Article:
This handy map at the New York Times shows the percentage of schoolchildren eligible for free or reduced-price lunches at school by state in 2011.
In Michigan, almost half the children are eligible -- 45 percent. And, sadly, that's a good figure, by national standards. Twenty-two states have a majority of schoolchildren qualified. In parts of the deep South and Southwest, two-thirds of schoolchildren are eligible for federal help for routine meals.
When we decided to take on our State Academic Championships project at Bridge, one key issue for us was to compare school districts against those with comparable student populations. We used the percentage of the student body receiving free (but not reduced-price) lunches to group the schools into divisions. (For more on the the methodology, click here and scroll to bottom of article.)
A point often lost, I think, in the discussion of school performance is the wide variety of duties and challenges we assign school districts. Our educational system wasn't really designed to deal with student nutrition, much less provide subsidized access to meals. Yet, in the 21st century, it passes without much remark that public schools are expected to manage a food service and its associated accounting requirements.
They also are expected to properly educate children who may not be coming to school ready to learn.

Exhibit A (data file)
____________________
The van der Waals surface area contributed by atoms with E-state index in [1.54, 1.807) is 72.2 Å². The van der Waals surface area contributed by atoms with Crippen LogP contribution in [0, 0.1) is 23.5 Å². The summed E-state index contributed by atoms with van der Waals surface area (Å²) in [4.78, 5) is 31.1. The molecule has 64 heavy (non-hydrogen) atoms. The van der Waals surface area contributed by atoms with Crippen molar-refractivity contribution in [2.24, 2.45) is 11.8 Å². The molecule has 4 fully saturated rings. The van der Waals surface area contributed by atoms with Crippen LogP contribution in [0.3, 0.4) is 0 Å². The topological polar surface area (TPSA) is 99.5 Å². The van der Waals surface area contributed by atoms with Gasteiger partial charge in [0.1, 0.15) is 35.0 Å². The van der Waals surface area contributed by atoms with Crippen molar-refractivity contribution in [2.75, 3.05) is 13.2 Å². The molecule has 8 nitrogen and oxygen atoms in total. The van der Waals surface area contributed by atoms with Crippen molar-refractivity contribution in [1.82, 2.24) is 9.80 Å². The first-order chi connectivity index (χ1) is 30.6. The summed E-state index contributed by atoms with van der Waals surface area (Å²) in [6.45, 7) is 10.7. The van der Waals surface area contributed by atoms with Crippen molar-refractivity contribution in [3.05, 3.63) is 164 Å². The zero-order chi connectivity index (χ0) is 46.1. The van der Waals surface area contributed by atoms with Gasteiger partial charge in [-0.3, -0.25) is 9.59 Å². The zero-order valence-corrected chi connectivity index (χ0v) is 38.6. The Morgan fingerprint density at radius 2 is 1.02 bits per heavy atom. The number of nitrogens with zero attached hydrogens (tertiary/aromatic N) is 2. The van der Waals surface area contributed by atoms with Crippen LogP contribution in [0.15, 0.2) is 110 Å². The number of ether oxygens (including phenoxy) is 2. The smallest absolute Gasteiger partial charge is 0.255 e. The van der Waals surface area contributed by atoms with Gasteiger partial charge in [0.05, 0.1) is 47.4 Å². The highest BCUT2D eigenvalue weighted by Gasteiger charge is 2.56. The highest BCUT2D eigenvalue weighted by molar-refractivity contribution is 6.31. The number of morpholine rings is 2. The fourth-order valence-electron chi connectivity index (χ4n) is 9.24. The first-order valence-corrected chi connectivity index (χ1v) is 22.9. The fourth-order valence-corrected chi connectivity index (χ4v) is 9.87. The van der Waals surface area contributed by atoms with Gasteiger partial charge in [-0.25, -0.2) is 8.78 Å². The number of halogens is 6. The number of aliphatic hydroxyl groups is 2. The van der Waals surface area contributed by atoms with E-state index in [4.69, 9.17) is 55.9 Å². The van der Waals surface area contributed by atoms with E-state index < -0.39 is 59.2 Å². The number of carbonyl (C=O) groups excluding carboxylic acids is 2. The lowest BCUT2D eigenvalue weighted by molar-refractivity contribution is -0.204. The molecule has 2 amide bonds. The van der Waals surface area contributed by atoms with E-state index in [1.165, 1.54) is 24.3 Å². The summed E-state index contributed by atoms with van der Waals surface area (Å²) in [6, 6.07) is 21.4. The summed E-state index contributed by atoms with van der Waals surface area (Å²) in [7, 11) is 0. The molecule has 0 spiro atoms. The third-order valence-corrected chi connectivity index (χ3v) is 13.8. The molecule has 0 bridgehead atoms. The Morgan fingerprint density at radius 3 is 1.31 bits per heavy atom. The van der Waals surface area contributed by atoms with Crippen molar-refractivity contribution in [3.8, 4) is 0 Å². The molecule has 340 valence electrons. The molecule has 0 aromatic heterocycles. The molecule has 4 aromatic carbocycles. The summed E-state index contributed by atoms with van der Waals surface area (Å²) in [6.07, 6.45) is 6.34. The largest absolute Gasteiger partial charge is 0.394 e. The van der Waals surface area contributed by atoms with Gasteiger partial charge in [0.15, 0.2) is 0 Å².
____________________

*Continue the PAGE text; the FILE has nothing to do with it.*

The free and reduced-price lunch program muddles this issue a bit because of its eligibility rules. There are some children in this nation who are most likely going hungry in the classical sense of the term, despite all of the public and private efforts to defeat hunger. That's on the extreme margin, though.
A child out of a four-person household qualifies for reduced-price lunches with a family income of up to $41,000. The same child would quality for free lunches if the family income was below $29,000.
The 45 percent of children in Michigan or 64 percent in Texas would not starve without food services in public schools. But, as a society, we have chosen to raise the bar a bit on nutrition and use public resources to help those struggling, for whatever reason, to help themselves. (There also was the little matter of helping out farmers who were worried about prices for the products.)
But what makes a public school intrinsically well-equipped to handle this duty? It was assigned to schools not because they have expertise in food service or accounting or discerning the intent of bureaucrats who write federal reporting requirements (or the members of Congress who stand behind them). If the goal is to get food to needy families, why not bolster the food stamp program so that families can purchase food to send with their children via the ol' brown bag?
No one really questions why schools are charged with this job, yet they are expected to do it well -- and while they are doing well on that other little duty: education.
There is plenty of room for reform in public education. But it would be helpful to the cause of actual reform if parents and voters and legislators would step back for a minute and consider all that is expected of school districts now -- and whether such expectations might have something to do with the current results.